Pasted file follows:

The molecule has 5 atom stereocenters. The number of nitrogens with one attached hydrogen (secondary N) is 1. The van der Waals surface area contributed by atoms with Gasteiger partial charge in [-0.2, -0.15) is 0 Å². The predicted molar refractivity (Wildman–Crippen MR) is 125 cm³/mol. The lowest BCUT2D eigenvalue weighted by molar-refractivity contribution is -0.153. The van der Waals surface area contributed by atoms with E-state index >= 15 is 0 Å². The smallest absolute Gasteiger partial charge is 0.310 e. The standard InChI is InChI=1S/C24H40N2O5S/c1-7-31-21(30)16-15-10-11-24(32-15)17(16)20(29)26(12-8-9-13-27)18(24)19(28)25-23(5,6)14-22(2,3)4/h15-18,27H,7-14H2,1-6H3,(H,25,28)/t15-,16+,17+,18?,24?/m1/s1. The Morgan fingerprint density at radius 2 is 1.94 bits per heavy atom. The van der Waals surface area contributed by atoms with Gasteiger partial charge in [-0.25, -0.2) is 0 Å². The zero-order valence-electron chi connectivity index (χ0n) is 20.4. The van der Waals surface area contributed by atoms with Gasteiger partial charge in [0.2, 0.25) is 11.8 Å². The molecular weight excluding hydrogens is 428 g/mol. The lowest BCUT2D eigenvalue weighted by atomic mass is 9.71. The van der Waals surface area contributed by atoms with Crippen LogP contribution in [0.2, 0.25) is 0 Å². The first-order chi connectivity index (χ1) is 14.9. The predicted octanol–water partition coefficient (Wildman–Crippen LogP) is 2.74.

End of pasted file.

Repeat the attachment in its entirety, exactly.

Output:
The molecule has 5 atom stereocenters. The number of nitrogens with one attached hydrogen (secondary N) is 1. The van der Waals surface area contributed by atoms with Gasteiger partial charge in [-0.2, -0.15) is 0 Å². The predicted molar refractivity (Wildman–Crippen MR) is 125 cm³/mol. The lowest BCUT2D eigenvalue weighted by molar-refractivity contribution is -0.153. The van der Waals surface area contributed by atoms with E-state index >= 15 is 0 Å². The smallest absolute Gasteiger partial charge is 0.310 e. The standard InChI is InChI=1S/C24H40N2O5S/c1-7-31-21(30)16-15-10-11-24(32-15)17(16)20(29)26(12-8-9-13-27)18(24)19(28)25-23(5,6)14-22(2,3)4/h15-18,27H,7-14H2,1-6H3,(H,25,28)/t15-,16+,17+,18?,24?/m1/s1. The Morgan fingerprint density at radius 2 is 1.94 bits per heavy atom. The van der Waals surface area contributed by atoms with Gasteiger partial charge in [-0.25, -0.2) is 0 Å². The zero-order valence-electron chi connectivity index (χ0n) is 20.4. The van der Waals surface area contributed by atoms with Gasteiger partial charge in [0.2, 0.25) is 11.8 Å². The molecular weight excluding hydrogens is 428 g/mol. The lowest BCUT2D eigenvalue weighted by atomic mass is 9.71. The van der Waals surface area contributed by atoms with Crippen LogP contribution in [0.2, 0.25) is 0 Å². The first-order chi connectivity index (χ1) is 14.9. The predicted octanol–water partition coefficient (Wildman–Crippen LogP) is 2.74.